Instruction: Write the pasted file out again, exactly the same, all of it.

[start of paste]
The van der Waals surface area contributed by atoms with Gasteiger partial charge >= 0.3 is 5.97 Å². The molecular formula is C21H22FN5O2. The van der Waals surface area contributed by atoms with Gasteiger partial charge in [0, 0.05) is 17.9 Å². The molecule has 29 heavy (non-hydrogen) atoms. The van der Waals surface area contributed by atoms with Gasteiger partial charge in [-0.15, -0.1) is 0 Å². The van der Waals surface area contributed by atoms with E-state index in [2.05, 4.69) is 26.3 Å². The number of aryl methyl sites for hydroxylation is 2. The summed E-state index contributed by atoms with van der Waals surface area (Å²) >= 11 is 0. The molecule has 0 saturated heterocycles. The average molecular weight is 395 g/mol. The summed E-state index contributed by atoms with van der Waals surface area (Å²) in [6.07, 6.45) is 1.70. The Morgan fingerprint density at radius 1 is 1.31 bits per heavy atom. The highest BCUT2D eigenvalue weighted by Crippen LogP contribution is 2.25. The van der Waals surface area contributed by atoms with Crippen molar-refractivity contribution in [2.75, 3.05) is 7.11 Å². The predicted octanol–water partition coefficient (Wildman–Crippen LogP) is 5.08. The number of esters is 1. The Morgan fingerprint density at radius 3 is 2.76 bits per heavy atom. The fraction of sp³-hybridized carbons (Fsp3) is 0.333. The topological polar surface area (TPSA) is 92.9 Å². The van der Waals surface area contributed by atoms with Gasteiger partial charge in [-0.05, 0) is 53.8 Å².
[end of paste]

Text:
The van der Waals surface area contributed by atoms with Gasteiger partial charge >= 0.3 is 5.97 Å². The molecular formula is C21H22FN5O2. The van der Waals surface area contributed by atoms with Gasteiger partial charge in [0, 0.05) is 17.9 Å². The molecule has 29 heavy (non-hydrogen) atoms. The van der Waals surface area contributed by atoms with Gasteiger partial charge in [-0.15, -0.1) is 0 Å². The van der Waals surface area contributed by atoms with E-state index in [2.05, 4.69) is 26.3 Å². The number of aryl methyl sites for hydroxylation is 2. The summed E-state index contributed by atoms with van der Waals surface area (Å²) >= 11 is 0. The molecule has 0 saturated heterocycles. The average molecular weight is 395 g/mol. The summed E-state index contributed by atoms with van der Waals surface area (Å²) in [6.07, 6.45) is 1.70. The Morgan fingerprint density at radius 1 is 1.31 bits per heavy atom. The highest BCUT2D eigenvalue weighted by Crippen LogP contribution is 2.25. The van der Waals surface area contributed by atoms with Crippen molar-refractivity contribution in [2.75, 3.05) is 7.11 Å². The predicted octanol–water partition coefficient (Wildman–Crippen LogP) is 5.08. The number of esters is 1. The Morgan fingerprint density at radius 3 is 2.76 bits per heavy atom. The fraction of sp³-hybridized carbons (Fsp3) is 0.333. The topological polar surface area (TPSA) is 92.9 Å². The van der Waals surface area contributed by atoms with Gasteiger partial charge in [-0.05, 0) is 53.8 Å².